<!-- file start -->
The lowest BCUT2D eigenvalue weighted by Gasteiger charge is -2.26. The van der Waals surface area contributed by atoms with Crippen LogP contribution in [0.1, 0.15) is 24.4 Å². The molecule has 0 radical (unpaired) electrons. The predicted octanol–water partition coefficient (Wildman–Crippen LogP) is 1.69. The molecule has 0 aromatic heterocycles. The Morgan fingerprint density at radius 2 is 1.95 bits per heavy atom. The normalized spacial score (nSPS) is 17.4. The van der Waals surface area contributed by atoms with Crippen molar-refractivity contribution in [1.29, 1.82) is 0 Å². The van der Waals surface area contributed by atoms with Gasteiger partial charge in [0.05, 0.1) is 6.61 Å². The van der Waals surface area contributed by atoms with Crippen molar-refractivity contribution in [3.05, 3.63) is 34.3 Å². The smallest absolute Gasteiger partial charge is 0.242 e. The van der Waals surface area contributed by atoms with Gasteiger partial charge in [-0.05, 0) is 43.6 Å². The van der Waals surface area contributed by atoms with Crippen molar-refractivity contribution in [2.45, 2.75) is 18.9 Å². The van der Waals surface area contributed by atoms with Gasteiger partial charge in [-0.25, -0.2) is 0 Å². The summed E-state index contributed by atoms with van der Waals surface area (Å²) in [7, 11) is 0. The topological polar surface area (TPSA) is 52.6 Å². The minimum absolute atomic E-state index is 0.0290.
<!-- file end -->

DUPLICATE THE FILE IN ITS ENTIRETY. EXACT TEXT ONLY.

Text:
The lowest BCUT2D eigenvalue weighted by Gasteiger charge is -2.26. The van der Waals surface area contributed by atoms with Crippen LogP contribution in [0.1, 0.15) is 24.4 Å². The molecule has 0 radical (unpaired) electrons. The predicted octanol–water partition coefficient (Wildman–Crippen LogP) is 1.69. The molecule has 0 aromatic heterocycles. The Morgan fingerprint density at radius 2 is 1.95 bits per heavy atom. The normalized spacial score (nSPS) is 17.4. The van der Waals surface area contributed by atoms with Crippen molar-refractivity contribution in [1.29, 1.82) is 0 Å². The van der Waals surface area contributed by atoms with Gasteiger partial charge in [0.05, 0.1) is 6.61 Å². The van der Waals surface area contributed by atoms with Crippen molar-refractivity contribution in [3.05, 3.63) is 34.3 Å². The smallest absolute Gasteiger partial charge is 0.242 e. The van der Waals surface area contributed by atoms with Gasteiger partial charge in [-0.05, 0) is 43.6 Å². The van der Waals surface area contributed by atoms with Crippen molar-refractivity contribution in [2.45, 2.75) is 18.9 Å². The van der Waals surface area contributed by atoms with Gasteiger partial charge in [-0.25, -0.2) is 0 Å². The summed E-state index contributed by atoms with van der Waals surface area (Å²) in [7, 11) is 0. The topological polar surface area (TPSA) is 52.6 Å². The minimum absolute atomic E-state index is 0.0290.